Probably the only Chicago house producer to rate one of the best techno singles of all time, Ron Trent released his 14-minute workout "Altered States" in 1990 but moved away from mechanistic trance-state dance to embrace a comparatively musical and atmospheric deep house sound. Born and raised in Chicago, Trent learned much about music from his father, a disco DJ who ran a record pool. Still of high school age when he debuted on Armando's Warehouse label, Trent quickly became a major force in his city, then left an indelible mark on the scene in New York. By the time he returned to his hometown, during the 2000s, Trent's work as a musician, remixer, DJ, and label operator had permeated underground dance music on a global scale, and his active presence remained well into the late 2010s.
After "Altered States," Trent released a few other singles before he hooked up with Chez Damier, who had recorded with Kevin Saunderson and co-owned Detroit's legendary Music Institute club. The pair recorded singles for Saunderson's KMS (as Chez-N Trent and Ron & Chez D), then opened their own Prescription label. Their venture made waves in deep house circles with the first release, Romanthony's "The Wanderer" (1994), but was primarily an outlet for their own "buy on sight" productions. Trent gradually moved from solo productions and collaborations with Damier to recruit a team of producers and vocalists named USG, for Urban Sound Gallery. Later based in Brooklyn, Trent and USG debuted with a beautiful cut titled "N Came U" on Clair Audience. He also gained a different partner, Anthony Nicholson. In 1999, two Trent full-lengths appeared on British labels. The first, USG's African Blues, was released on Distance, while his proper solo debut, Primitive Arts, appeared on Peacefrog.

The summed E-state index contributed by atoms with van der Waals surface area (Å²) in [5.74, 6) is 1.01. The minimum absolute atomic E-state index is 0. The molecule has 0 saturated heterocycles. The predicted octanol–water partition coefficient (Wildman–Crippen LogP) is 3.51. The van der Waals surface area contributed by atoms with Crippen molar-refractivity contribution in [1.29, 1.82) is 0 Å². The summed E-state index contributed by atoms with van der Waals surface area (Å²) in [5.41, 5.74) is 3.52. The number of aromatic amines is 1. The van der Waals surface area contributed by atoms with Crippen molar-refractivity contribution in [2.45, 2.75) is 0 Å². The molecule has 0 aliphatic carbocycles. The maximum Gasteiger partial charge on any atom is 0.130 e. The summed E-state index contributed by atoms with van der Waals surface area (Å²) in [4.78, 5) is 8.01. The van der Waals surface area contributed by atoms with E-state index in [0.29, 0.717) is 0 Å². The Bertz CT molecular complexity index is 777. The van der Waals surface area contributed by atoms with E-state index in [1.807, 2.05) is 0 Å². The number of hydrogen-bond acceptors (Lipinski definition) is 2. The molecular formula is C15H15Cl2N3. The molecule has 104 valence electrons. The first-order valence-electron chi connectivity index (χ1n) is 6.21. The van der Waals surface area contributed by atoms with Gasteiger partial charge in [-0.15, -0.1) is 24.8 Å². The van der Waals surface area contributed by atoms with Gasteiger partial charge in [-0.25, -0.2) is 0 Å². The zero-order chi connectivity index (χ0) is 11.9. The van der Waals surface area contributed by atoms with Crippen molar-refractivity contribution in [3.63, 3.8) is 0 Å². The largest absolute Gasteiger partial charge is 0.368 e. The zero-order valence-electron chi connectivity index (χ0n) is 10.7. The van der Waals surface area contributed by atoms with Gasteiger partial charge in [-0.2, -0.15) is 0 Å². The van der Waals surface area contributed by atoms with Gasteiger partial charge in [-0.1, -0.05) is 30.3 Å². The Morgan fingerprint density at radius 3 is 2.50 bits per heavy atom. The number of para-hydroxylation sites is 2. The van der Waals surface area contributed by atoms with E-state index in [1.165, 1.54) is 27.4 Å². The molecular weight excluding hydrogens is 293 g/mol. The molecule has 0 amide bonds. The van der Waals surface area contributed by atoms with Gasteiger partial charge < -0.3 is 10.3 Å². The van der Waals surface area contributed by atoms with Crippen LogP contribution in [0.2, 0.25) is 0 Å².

Trent continued to issue 12" singles via his given name and a multitude of solo and collaborative aliases — many of which were one-offs — but full-length studio projects and commercially released DJ mixes were fairly common throughout the 2000s and 2010s. During these years, a new generation of dancers was introduced to Trent's back catalog as it steadily increased in size. Among Trent's production albums were Dance Floor Boogie Delites (2011) and Raw Footage (also 2011), released on the self-owned labels Future Vision and Electric Blue. Mix the Vibe: Urban Afro Blues (Nite Grooves, 2000), Giant Step Records Sessions: Vol. 1 (Giant Step, 2001), Deep & Sexy, Vol. 2 (Wave, 2003), and Coast 2 Coast (NRK, 2007) were among his DJ sets. All the while, Trent's enduring tracks were periodically reissued by shrewd supporters, including the Netherlands-based Rush Hour, which anthologized the revered Prescription catalog with Prescription: Word, Sound & Power (2017). ~ John Bush & Andy Kellman